Help this Eyesore

lizb_1772April 6, 2013

Area around back deck is awful. Need your suggestions.

Existing hardscapes are brick house, deck steps, two pitiful paths (one with stone steps), gravel drive on an incline.

Issues: entire area gets heavy covering of acorns, walnuts, sticks, and oak leaves every fall and is hard to keep cleaned up; short morning sun, then shade during summer; one bare area and one island-type bed that is a jumbled mess; pathways don't have enough large stones; I removed rotten landscape timbers --- do I need to replace them?

Wish list: lighted, attractive, easily maintained pathways; bring order and balance to the jumbled bed (would consider a fountain or statuary as anchor); plant the bare area in front of basement windows with low growing plants that can take a beating every autumn. (I don't want to block light entering basement; wish herbs would grow in this spot, but there isn't enough summer sun.) Deer resistant plants. Direct drainage away from foundation of house. Draw attention away from electrical boxes on back of house.

Plants that do well in my yard: arum, English ivy, vinca, lenten roses, boxwoods, azaleas, rhododendron, holly, dogwood, Bishop's weed, acuba, hydrangea. Zone 7, piedmont NC.

I have tried many times to post about 7 photos, but can only manage to get one to post. If someone can tell me how to attach more, I will do it. Thanks!

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lizb_1772

Just read that we can only post one picture at a time. So here goes. Appreciate your patience.

    Bookmark   April 6, 2013 at 12:52AM
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lizb_1772

This is the awful bare area between basement windows. I started some vinca minor there last summer out of desperation. I plan to cover the open area beneath the deck with lattice to hide the stuff stored there.

    Bookmark   April 6, 2013 at 12:57AM
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lizb_1772

This is the path with pretty good steps.

Dislike the gravel covering the area between stones.

Add more large stepping stones, plant a ground cover we could walk on, use pea gravel?? Remember, this area is covered with acorns in the fall. Frankly, something easy to sweep is preferred.

    Bookmark   April 6, 2013 at 1:02AM
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lizb_1772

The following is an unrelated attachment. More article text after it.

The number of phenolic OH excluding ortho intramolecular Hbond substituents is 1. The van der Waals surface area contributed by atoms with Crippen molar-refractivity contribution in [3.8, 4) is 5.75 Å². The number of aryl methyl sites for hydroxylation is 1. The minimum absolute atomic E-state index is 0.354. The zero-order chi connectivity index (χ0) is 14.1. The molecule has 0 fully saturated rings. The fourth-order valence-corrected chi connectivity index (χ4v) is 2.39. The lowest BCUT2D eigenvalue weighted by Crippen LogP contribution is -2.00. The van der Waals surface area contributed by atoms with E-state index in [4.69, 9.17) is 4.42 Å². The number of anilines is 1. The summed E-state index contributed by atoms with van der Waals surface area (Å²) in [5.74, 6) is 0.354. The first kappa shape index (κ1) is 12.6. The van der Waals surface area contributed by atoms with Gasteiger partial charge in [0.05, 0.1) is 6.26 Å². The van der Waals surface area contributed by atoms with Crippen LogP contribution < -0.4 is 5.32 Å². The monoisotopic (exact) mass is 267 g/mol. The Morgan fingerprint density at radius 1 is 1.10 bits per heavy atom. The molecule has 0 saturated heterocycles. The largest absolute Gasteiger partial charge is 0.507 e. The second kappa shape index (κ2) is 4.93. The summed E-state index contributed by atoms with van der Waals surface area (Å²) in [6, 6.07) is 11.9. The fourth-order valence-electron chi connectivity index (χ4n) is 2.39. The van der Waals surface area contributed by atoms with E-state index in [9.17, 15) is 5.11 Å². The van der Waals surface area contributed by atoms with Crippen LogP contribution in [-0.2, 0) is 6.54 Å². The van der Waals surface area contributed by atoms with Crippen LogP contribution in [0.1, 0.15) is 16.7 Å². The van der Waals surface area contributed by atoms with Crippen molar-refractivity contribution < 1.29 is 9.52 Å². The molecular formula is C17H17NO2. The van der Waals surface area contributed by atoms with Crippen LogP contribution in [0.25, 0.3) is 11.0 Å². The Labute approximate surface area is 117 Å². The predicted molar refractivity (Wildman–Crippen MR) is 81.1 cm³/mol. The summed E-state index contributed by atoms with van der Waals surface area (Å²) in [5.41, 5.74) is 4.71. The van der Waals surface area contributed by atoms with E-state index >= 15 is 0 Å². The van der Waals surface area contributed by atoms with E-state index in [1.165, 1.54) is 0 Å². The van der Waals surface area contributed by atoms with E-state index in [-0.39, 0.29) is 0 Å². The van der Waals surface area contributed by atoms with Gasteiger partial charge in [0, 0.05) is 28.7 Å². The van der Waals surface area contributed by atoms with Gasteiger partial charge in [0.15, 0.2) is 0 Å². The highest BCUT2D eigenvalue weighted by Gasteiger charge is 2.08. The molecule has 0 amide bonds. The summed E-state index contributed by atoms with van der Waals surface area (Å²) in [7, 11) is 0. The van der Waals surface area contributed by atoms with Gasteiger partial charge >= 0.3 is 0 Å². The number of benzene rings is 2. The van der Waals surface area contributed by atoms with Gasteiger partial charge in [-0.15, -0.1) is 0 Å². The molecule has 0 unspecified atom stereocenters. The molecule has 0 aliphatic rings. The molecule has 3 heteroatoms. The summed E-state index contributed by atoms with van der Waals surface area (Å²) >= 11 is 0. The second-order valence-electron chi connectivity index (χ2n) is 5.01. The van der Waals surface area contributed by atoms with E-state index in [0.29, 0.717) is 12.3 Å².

This is the other "walk way" --- more like a pig path! It is mostly dirt, some gravel and a couple of medium sized stepping stones. It is an incline.

To the right is the bare area along house foundation.

    Bookmark   April 6, 2013 at 1:09AM
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lizb_1772

The back of the house could use some dressing up, huh?

The "island bed" used to be anchored by a dogwood, but it died. It has gotten overgrown with lenten roses, ivy, vinca, a pretty but poorly placed hydrangea. It is disheveled, and I cannot figure out a simple balanced look.

    Bookmark   April 6, 2013 at 1:16AM
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lizb_1772

Here's the view looking up the pathway with steps. I removed the rotting landscape timbers after I took this photograph.

That acuba looks ridiculous out there by itself. Plus it is too big.

    Bookmark   April 6, 2013 at 1:21AM
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yardvaark

My first suggestion would be to replace the stepping stone "walk" at the foot of the deck stairs with a single walk that takes you to the drive. Rather than having one walk that goes up and one that goes down, I'd opt for one that goes to the drive (A - A') that is level (though pitched to drain, of course.) A solid walk would be easier to maintain than stepping stones. No walk could "protect" itself from debris falling from above. That's just a maintenance chore. Having the walk raised slightly above grade at its "downhill" edge makes the chore a little easier by giving the debris someplace to be easily swept.

    Bookmark   April 6, 2013 at 8:46AM
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Suzi AKA DesertDance

We inherited some very messy trees too, and invested in a leaf blower. It makes maintenance much easier!